“The petition is not in favor of rent control, it’s against it,” she said. “If I had known that, I never would have begun to sign my name.”

Others who signed the petition knew exactly what they were doing. Kirstin Merrihew said she’s a renter who would benefit from the protections it offers against steep increases, but is against the policy because it’s an “artificial way of solving a problem” and “not very effective.”

“I just don’t think this is something the City Council should decide by itself,” Merrihew said.

The City Council on Aug. 30, passed, on a 4-2 vote, the final version of its rent control ordinance, which is set to go into effect Sept. 30.

The law will restrict rent increases for certain units to 3 percent per year, more if the landlord performs documented capital improvements. It also requires landlords to have a valid reason to evict residents. Single-family homes, condominiums, duplexes, owner-occupied triplexes and apartments built after Feb. 1, 1995, are exempt.

Those who sign the referendum petition are affirming that they are registered voters in Santa Rosa and that they “protest” the City Council’s Aug. 30 vote and request that the law “be reconsidered and repealed by the City Council or that it be submitted to a vote of the People.”

Gomez, the city clerk, said to prevail proponents will need to submit 8,450 valid signatures, which is 10 percent of the registered voters in the city as last reported to the state.

Typically, before such an effort gets underway, a group pursuing such a referendum will contact the city clerk to find out how many signatures are required and review the petitions before they are circulated to flag any problems that might invalidate the signatures, she said.

That did not happen in this case, she said. She learned about the petition drive anecdotally and does not know who is behind it, she said.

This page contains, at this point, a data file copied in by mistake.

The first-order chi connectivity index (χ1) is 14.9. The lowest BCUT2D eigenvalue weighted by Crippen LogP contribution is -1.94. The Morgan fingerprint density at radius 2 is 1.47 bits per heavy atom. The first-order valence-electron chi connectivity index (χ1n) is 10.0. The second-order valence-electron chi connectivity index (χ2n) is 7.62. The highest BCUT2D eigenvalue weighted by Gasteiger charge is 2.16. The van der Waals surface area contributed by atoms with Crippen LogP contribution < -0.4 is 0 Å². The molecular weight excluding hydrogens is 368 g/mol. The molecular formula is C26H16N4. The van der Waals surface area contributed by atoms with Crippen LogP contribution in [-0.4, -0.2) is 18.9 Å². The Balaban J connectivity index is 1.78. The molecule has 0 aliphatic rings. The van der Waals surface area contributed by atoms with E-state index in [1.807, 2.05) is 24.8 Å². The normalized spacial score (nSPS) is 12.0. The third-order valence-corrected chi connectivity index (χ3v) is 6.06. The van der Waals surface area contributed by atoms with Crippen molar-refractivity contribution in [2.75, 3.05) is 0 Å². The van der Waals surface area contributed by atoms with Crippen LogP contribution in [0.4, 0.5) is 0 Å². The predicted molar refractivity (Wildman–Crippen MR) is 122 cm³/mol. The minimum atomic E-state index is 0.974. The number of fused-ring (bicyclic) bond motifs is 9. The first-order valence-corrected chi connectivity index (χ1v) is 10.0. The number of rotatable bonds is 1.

The petition circulators have until Sept. 29 to gather and submit signatures. Only when they submit them to the city will the identities of those behind the effort be officially known, Gomez said.

The paperwork filed by the California Apartment Association last week could be a related or separate effort. Their action was a first step in setting up a campaign that would allow the group to spend money on political activities in the city.

A spokesman for another key opponent of Santa Rosa’s rent control program — the North Bay Association of Realtors — could not be reached for comment.

The group and the California Apartment Association have previously acknowledged raising money for mailers urging residents to oppose rent control through a group called Santa Rosans for Real Housing Solutions.

If the backers are paying $5 per signature, they’ll shell out $42,250 for the required signatures. It’s unclear if referendum proponents are using volunteers or other methods to gather signatures.

If the petitioners submit the required number of signatures, any part of the rent control law subject to the referendum will immediately be stayed, or prevented from going into effect, said Teresa Stricker, interim city attorney.

The city will then begin verifying the signatures, a 30-day process that involves staff at the Sonoma County Registrar of Voters Office checking the petition information against voter rolls. If enough signatures are validated, and the petition meets all other legal requirements, the council will face a choice by the end of October.

It can repeal the ordinance. It can call a special election at least 88 days later, or it can place the issue on the ballot during the next general election, which in this case is June 6, Gomez said.

A special election would cost taxpayers about $360,000, Gomez said. The cost of a general election would be far less, about $130,000, Gomez said.

If the law is suspended, it won’t go into effect unless the petition is determined to be invalid, or the voters approve rent control at the ballot box, Stricker said.

You can reach Staff Writer Kevin McCallum at 707-521-5207 or On Twitter @srcitybeat.